My family’s obsession with genealogy has made me aware that my ancestors come almost exclusively from the north of Europe; England, Wales, Denmark, Holland, and Germany. I do have one distant ancestor from Toledo in Spain. When I first found out that I was to be sent to Spain as a teenage missionary for the LDS church I managed to find certain similarities between Seville (“Sevilla la maravilla”) and my hometown of Springfield, Massachusetts; a river city past its prime with a large, working class Catholic population.
Given that most of the other Mormon missionaries in the region were from suburbs in the American west I did experience quite a bit less culture shock than they. I had seen older Italian women all dressed in black in the South End. Most of my missionary companions interpreted the tradition of dressing “de luto” as ugly and pessimistic, they saw the practice of dumping a bucket of water on the sidewalk in the evening to clean and to cool it as idiotic, the habit of honking the horn when approaching an intersection in daytime as stupid and annoying. A bucket of water is cheap air conditioning, narrow streets demand communication with drivers on cross streets through sound during the day, and different cultures have different expectations when confronting mortality.
I was a much better student than I was a teacher while in Spain. I’m sure it’s not too surprising to my missionary companions that Spain was more successful at converting me to a firmer belief in urban living than I was in converting Spaniards to Mormonism. My road to atheism may have begun shortly before my time in Spain, but the disrespect my companions had for the local culture heightened my awareness of inconsistencies in their general critique of religious dogma. My favorite example of that came from the mocking disdain these Mormon teens would express about the story of the Virgin of Fatima. How moronic to believe that three children would witness some sort of celestial apparition out in the woods somewhere! Of course, these same young men started every conversation with non-members of the church with the story of a fourteen year old boy seeing God the Father and Jesus Christ in a sacred grove of trees. One could be true, and the other false of course, (I’m unconvinced by both) but the only real difference between the two is the ratio of children to heavenly beings.
I began to look at all of the differences I saw betwixt and between life in Spain and the United States with a very open mind. I noticed how families in Spain lived quite happily in very dense, urban areas, how their children gained incremental autonomy, how their teens had both greater freedom and at the same time, closer connections to older people, and most significantly, how they spent a much larger portion of their lives in the public realm. People would walk…every day. They would walk to walk. They would walk down streets where all the stores were closed just to see other people walking down the same street doing the same thing: “Vamos a dar una vuelta por allí”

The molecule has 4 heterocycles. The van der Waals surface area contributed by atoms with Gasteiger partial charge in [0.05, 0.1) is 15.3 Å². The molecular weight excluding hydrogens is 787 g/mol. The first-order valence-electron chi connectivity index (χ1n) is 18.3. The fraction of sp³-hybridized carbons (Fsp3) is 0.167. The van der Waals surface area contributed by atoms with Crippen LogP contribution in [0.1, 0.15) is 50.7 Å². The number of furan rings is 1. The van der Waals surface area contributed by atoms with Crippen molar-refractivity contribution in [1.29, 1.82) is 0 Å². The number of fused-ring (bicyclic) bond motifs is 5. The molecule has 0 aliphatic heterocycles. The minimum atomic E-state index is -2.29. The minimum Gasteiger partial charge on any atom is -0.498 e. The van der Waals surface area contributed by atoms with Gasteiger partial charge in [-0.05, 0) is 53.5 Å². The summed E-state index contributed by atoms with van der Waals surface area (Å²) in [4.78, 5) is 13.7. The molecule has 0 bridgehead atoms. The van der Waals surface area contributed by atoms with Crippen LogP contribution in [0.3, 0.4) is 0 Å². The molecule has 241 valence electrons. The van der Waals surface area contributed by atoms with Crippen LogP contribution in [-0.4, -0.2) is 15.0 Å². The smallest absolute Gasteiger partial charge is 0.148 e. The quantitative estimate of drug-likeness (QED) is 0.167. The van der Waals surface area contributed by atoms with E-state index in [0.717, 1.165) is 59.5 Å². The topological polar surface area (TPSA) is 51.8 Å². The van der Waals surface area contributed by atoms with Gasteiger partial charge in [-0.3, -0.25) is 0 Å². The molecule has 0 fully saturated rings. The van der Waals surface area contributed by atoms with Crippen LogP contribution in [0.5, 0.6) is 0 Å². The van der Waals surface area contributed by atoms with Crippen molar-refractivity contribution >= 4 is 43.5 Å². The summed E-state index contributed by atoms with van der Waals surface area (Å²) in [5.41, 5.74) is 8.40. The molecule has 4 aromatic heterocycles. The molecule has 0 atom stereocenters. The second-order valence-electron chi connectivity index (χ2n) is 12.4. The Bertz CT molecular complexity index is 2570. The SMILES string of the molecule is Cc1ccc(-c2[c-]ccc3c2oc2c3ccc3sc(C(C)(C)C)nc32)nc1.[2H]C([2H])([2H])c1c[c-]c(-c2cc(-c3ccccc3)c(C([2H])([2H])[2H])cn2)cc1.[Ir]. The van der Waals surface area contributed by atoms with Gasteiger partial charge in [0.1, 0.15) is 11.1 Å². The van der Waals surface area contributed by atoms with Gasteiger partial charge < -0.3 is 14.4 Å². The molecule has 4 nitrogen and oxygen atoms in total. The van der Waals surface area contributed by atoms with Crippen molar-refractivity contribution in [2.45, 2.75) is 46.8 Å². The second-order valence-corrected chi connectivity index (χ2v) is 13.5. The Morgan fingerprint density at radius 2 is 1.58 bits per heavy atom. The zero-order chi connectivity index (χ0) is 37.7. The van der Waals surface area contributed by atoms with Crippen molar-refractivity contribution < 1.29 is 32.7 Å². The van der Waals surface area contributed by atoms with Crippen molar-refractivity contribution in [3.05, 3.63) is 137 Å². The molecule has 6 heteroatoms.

I could see how this could work in my hometown. After I got married and had my first child my wife and I moved to a large condominium in the heart of the downtown. This happened just as the Dukakis “Massachusetts Miracle” was crashing down and we were able to buy one of the largest units in the complex (my old high school) for about 30% of the original asking price. Most of the other buyers at the emergency auction of the properties were singles, “dincs” (double income no children) or empty nesters looking to downsize. The smaller units were cheaper and carried with them smaller association payments. We were the only people with children looking to buy a unit at the entire event.
We ended up with 2,000 square feet between the unit itself and a “hobby room”, which became our daughters’ play room, as well as a little storage space in the basement, and an indoor parking space. We exchanged the indoor parking space for one outside for a cash payment which covered a good portion of our condo fees. My Ford Fiesta looked stupid next to the BMWs and Mercedes anyway! The girls would go to elementary school a block away at the brand new Milton Bradley School, they would study piano and sing for the children’s choir at the Community Music School, take classes at the Springfield Museums, take out books at the children’s room at the library, and play on the grass in the Quadrangle…all seconds away from our place at Classical.
Can you guess which one is my daughter?
What I began to notice, in the era after cars were removed from the Quadrangle but before it was fenced, was that the only other people in the Quadrangle after the library and the museums had closed were Puerto Ricans and Russian speaking immigrants. They too were there just to be there. Their children played while the adults chatted. People sat in different locations, small spaces they had made their own through use, and they would visit one another and converse, while occasionally breaking away and walking around the square. We were interlopers. We would participate only intermittently in the evening activities of the plaza. The improvements to the space, and the illegal* actions of the Springfield Museums over years killed the tradition of families spending warm summer evenings at the Quad, but it showed me one of the “cachorros” of the “León Español” was loose in my city, and that the better angels of their nature could be the key to a renewed and vibrant Springfield.
In part two I’ll discuss the differing views of Hispanic culture as it manifests in Puerto Ricans in Springfield and how the city can encourage and embrace the best aspects of the cultural inheritance of one of the world’s greatest and oldest cultures: Spain.